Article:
U.S. auto sales plateau at 17 million in 2019; slowdown projected for 2020

How many more vehicles can automakers sell in the United States in 2020? The outlook isn’t bright, given that analysts’ forecasts from various media are projecting a decline of 1% to 2% after a decade-long slog to get to the 17 million mark in 2019. According to one report in the Jan. 4-5 Wall Street Journal (“U.S. Car Sales Hit Brakes in 2019”), “the industry faces potential headwinds in the U.S. in 2020” as dealerships continue to sell off an oversupply of inventory from 2019 by offering steep discounts.

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Other potential threats to U.S. vehicle demand include higher sticker prices, which are resulting in consumers “stretching” to meet payments for new vehicles, averaging $39,000 by late 2019, according to J.D. Power. However, most were drawn to new cars by new technology and safety features “as well as a growing affinity for pricier SUVs, which accounted for nearly half of the U.S. market through the first 11 months of 2019,” said the WSJ article, citing J.D. Power.

An AP report noted that Charlie Chesbrough, senior economist at Cox Automotive, expects new-vehicle sales to fall to 16.6 million this year, while Standard & Poors analyst Nishit Madlani predicts 16.4 million “amid a wave of used autos hitting the market and high sticker prices on new cars.” S&P sees a further decline to 16.3 million for the following two years. SUVs and trucks accounted for 69% of U.S. sales last year, and since these vehicles are generally more expensive than cars, they drive up the average sale price.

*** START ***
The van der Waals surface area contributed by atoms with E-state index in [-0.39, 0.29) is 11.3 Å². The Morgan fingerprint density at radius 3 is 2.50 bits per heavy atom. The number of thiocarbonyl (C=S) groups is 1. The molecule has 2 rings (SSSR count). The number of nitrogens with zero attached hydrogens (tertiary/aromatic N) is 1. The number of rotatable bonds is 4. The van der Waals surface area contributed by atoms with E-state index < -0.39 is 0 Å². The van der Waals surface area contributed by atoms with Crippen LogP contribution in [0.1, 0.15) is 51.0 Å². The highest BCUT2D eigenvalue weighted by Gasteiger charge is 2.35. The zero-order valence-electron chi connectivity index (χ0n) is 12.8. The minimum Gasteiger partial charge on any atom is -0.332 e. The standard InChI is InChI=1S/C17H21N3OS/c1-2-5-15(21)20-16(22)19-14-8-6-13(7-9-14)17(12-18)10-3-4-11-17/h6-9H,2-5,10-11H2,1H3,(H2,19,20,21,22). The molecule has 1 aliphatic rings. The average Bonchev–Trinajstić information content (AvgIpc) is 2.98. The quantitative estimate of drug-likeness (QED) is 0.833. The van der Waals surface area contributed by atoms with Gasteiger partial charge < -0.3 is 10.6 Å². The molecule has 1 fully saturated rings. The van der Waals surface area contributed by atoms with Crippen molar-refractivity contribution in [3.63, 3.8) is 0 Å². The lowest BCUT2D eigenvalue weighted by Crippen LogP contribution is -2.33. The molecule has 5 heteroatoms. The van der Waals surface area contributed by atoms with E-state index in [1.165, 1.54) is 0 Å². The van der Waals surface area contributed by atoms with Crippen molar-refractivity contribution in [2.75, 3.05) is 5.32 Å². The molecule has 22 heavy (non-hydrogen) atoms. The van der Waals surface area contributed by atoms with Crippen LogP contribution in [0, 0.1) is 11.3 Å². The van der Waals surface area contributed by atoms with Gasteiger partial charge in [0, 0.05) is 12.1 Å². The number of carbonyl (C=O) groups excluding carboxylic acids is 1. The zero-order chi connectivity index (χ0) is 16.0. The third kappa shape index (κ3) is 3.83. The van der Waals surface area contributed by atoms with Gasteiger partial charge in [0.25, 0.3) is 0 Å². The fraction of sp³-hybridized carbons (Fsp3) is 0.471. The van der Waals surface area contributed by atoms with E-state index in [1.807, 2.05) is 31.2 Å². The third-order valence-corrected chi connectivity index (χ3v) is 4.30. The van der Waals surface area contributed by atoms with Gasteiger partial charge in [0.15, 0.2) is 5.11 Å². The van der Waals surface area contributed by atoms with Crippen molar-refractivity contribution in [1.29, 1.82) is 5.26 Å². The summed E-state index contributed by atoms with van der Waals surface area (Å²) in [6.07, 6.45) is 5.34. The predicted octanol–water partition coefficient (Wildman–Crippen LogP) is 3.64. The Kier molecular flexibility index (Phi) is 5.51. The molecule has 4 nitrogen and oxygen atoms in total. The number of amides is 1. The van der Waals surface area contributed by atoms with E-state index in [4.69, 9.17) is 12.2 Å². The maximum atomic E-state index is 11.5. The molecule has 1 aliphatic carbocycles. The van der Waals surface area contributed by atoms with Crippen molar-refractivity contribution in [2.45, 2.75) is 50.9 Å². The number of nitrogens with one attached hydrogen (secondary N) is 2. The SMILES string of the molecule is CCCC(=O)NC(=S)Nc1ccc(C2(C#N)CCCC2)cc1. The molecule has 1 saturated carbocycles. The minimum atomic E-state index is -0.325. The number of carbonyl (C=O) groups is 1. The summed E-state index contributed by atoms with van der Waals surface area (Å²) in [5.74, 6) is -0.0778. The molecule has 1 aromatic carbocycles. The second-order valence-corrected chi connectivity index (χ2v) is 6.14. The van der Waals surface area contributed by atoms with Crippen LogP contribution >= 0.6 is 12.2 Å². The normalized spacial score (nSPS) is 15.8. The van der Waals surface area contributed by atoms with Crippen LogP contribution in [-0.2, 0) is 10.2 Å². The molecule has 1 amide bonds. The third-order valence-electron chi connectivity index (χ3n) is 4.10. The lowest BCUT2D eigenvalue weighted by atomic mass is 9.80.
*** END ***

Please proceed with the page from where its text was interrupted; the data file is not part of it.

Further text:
Proving the popularity of SUVs among U.S. consumers, Toyota just announced an investment of $700 million in a planned expansion of its Princeton, IN, manufacturing plant to boost production of its 2020 Highlander SUV from 383,000 in 2019 to 420,000 in the future.

Also noted in a number of reports was the fact that automakers are betting big on electric vehicles (EVs), investing heavily in a product with sluggish market demand. A report from Thomas Insights cited an early 2019 analysis by Reuters of 29 global automakers that found they are investing at least $300 billion in EV technology over the next 10 years, “with 45% of that earmarked for China.” In November of last year, Volkswagen announced that it plans to break ground on an $800 million plant expansion in Chattanooga, TN, for EV production.

EV sales up 63% year on year

General Motors, which had previously announced its intention to invest heavily in EVs, just announced that it plans a $3 billion investment to refurbish an under-used Detroit factory so it can build a series of electric and self-driving vehicles, eventually employing 2,000 people. Currently, 900 work at the Detroit-Hamtramck facility making the Impala and Cadillac CT6. Renovation of the factory will begin at the end of February, after the plant closes down, and will get upgrades in machinery, conveyors and controls. GM will also invest $800 million in equipment for parts suppliers and other projects related to the new EVs.

GM said that the factory will start building the company’s first electric pickup late in 2021, followed by a self-driving shuttle for GM’s Cruise autonomous vehicle. Reuters reported GM plans to build an electric SUV in 2023, and has plans to “revive the Hummer name” to sell its new line of pickup trucks and SUVs. The company also announced that by 2030, most—if not all—Cadillacs will be EVs.

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